Pay no attention to the man behind the curtain. Maybe Max the Magnificent would say this. When I saw the story title, I thought it was related to a colleague's idea for generating electricity from the skin to ambient temperature differential (which can go either way in Texas). His approach can generate microwatts from reasonable surface area (e.g. Samsung watch and band). But it uses the laws of physics, it doesn't make up new ones.
For those who read The Drifters (my dad gave it to me in high school), remember that a really bad thing happened in Morocco.
Aren't there laws against bad engineering analysis leading to poorly chosen investments of otherwise well intentioned charitors? For far less than $200K, they could hire a consultant like Mr. Ashton to debunk this! ;-)
IRIS?... because of an operational similarity to the iris of a human eye?
Well.. I'll bet you can, at least, say it five times fast without verbally stalling or laughing out loud. Just try that with a Wankel Rotary Engine!
... anyway, you can't blame the guy for trying something different.
But, as for the QEG... oh, no no no no!
It's...... yet another bunch of "Nullpunkt" people ( a future variant of "Steampunk", perhaps? ) invoking Zero-Point-Energy. And all in the name of Nikola Tesla? Please, no!
All ZPE means is that nothing in the whole-wide Universe, not even a vacuum, can ever have absolutely ZERO energy... intuitively, this all sounds very sensible and desirable... and, that this fact is iron-clad guaranteed from those residual quivering droplets of energy, at the bottom of the potential well, that are being produced as a by-product of the Uncertainty Principle.
( It's too bad that the money in our bank accounts doesn't work according to an equivalent principle. )
... however... what it doesn't mean is that there is, or ever will be, any practical way of getting a handle on all that energy, because it's everywhere.
And... at least we had all better hope that there are no DIY-accessible methods for producing Free-Unlimited-Energy!...... lest the outer crust of our planet should end up very soon joining the mantle and the core in assuming a nice-and-toasty glowing rosy-red color!
Sorry, Nullpunkers... but no thank you anyway. Utilization of a conveniently situated black-hole remains as my favorite grandiose energy-extraction scheme.
There are many suckers, apparently. One example I'll not forget is a radio interview program I heard, maybe 4 years ago now, about this internal combustion engine called the "iris engine." You can find several articles online, but it's much the same thing as your quantum generator.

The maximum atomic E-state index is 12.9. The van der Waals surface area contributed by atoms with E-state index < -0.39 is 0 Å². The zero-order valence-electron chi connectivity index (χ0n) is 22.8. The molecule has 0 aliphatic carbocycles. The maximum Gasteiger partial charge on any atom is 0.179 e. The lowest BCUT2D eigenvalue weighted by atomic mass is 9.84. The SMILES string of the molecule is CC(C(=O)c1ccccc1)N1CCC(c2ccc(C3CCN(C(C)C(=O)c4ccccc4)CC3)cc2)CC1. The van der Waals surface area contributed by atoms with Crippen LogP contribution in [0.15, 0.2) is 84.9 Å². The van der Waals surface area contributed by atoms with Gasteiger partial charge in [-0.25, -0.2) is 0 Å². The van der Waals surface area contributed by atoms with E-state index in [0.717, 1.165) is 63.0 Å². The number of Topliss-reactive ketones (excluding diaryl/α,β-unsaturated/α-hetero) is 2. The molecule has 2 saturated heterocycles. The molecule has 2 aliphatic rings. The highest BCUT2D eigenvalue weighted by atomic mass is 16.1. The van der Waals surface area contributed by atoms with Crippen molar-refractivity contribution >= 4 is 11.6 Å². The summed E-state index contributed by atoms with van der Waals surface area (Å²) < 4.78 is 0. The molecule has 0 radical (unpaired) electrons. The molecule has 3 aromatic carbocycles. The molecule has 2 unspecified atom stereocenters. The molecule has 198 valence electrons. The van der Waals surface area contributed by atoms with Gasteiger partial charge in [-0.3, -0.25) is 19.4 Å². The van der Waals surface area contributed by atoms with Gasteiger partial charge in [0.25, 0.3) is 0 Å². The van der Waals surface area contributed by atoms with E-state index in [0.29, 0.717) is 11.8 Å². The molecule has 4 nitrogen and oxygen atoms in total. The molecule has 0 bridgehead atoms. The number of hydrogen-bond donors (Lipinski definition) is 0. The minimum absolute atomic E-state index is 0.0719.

Don't you know, it's 70 percent efficient, as opposed to 25 to 30 percent efficient. Why haven't we seen it in vehicles? Because of the petroleum lobby. Why is it so efficient? Here, this is also what the interviewee described in the interview (the two paragraphs below in italics are a direct quote):
The key element of the IRIS engine design (the brainchild of the IRIS executives' father, Timber Dick, who died in 2008) is a system of valves and vents that allows the combustion chamber to expand in diameter, rather than length. IRIS claims this expanding diameter means 70 percent of the surface area of the engine chamber can "react productively" to combustion, which is to say, by moving.
In a conventional engine, the company claims only about a quarter of the chamber's surface area is productive — the rest is passive.
So the guest on the show concluded that the iris engine would be 70 percent efficient. And horrors of horrors, the interviewer just drank the coolaid. Aaargh!
The obvious question SHOULD have been, "What is the maximum compression ratio you can achieve? Who says that 'working area' has anything to do with efficiency of a heat engine?" In fact, there is nothing in the Carnot cycle, in Boyle's law (P1V1=P2V2), in the gas equation (PV=nRT), all of which would be used to derive the max theoretical efficiency of a heat engine, that hints at "working area" playing a part.
On the other hand, compression ratio is the key. Given that pistons are great at compression, given that conventional ICEs already operate close to or at detonation, it seems unlikely that attempting to improve efficiency of an ICE by fussing with an irrelevant parameter. Not to mention, the iris design seems inherently less effective than pistons, at simple compression.
So, similar to your quantum generator. The obvious questions are never asked, and the hoax is allowed to perpetuate.
What are the engineering and design challenges in creating successful IoT devices? These devices are usually small, resource-constrained electronics designed to sense, collect, send, and/or interpret data. Some of the devices need to be smart enough to act upon data in real time, 24/7. Are the design challenges the same as with embedded systems, but with a little developer- and IT-skills added in? What do engineers need to know? Rick Merritt talks with two experts about the tools and best options for designing IoT devices in 2016. Specifically the guests will discuss sensors, security, and lessons from IoT deployments.